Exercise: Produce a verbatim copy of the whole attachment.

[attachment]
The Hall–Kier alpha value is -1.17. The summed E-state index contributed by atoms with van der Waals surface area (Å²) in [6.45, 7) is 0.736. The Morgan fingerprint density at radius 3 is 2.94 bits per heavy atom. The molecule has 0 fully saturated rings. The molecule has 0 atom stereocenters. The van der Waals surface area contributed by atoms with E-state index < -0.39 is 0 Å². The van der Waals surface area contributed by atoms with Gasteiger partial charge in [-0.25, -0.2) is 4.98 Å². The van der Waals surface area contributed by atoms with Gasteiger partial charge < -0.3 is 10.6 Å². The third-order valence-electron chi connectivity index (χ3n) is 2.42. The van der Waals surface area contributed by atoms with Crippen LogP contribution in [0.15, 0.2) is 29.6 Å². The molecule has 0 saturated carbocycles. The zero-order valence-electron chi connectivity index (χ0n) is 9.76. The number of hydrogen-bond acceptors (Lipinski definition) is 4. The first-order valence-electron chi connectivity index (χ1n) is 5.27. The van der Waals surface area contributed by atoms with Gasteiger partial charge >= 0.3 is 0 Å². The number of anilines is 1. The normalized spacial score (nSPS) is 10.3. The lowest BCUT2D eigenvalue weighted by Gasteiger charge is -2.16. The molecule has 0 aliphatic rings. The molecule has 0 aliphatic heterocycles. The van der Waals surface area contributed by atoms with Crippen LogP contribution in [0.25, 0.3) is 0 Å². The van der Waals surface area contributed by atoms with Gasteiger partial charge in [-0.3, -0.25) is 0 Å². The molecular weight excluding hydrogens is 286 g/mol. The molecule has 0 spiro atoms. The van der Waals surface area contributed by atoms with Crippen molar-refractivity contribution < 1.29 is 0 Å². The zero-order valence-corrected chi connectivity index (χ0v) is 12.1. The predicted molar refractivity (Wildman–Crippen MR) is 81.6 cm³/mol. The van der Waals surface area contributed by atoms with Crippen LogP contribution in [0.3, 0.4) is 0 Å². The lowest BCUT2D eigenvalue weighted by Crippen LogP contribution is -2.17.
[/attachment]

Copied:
The Hall–Kier alpha value is -1.17. The summed E-state index contributed by atoms with van der Waals surface area (Å²) in [6.45, 7) is 0.736. The Morgan fingerprint density at radius 3 is 2.94 bits per heavy atom. The molecule has 0 fully saturated rings. The molecule has 0 atom stereocenters. The van der Waals surface area contributed by atoms with E-state index < -0.39 is 0 Å². The van der Waals surface area contributed by atoms with Gasteiger partial charge in [-0.25, -0.2) is 4.98 Å². The van der Waals surface area contributed by atoms with Gasteiger partial charge < -0.3 is 10.6 Å². The third-order valence-electron chi connectivity index (χ3n) is 2.42. The van der Waals surface area contributed by atoms with Crippen LogP contribution in [0.15, 0.2) is 29.6 Å². The molecule has 0 saturated carbocycles. The zero-order valence-electron chi connectivity index (χ0n) is 9.76. The number of hydrogen-bond acceptors (Lipinski definition) is 4. The first-order valence-electron chi connectivity index (χ1n) is 5.27. The van der Waals surface area contributed by atoms with Gasteiger partial charge >= 0.3 is 0 Å². The number of anilines is 1. The normalized spacial score (nSPS) is 10.3. The lowest BCUT2D eigenvalue weighted by Gasteiger charge is -2.16. The molecule has 0 aliphatic rings. The molecule has 0 aliphatic heterocycles. The van der Waals surface area contributed by atoms with Crippen LogP contribution in [0.25, 0.3) is 0 Å². The van der Waals surface area contributed by atoms with Gasteiger partial charge in [-0.3, -0.25) is 0 Å². The molecular weight excluding hydrogens is 286 g/mol. The molecule has 0 spiro atoms. The van der Waals surface area contributed by atoms with Crippen molar-refractivity contribution < 1.29 is 0 Å². The zero-order valence-corrected chi connectivity index (χ0v) is 12.1. The predicted molar refractivity (Wildman–Crippen MR) is 81.6 cm³/mol. The van der Waals surface area contributed by atoms with Crippen LogP contribution in [0.3, 0.4) is 0 Å². The lowest BCUT2D eigenvalue weighted by Crippen LogP contribution is -2.17.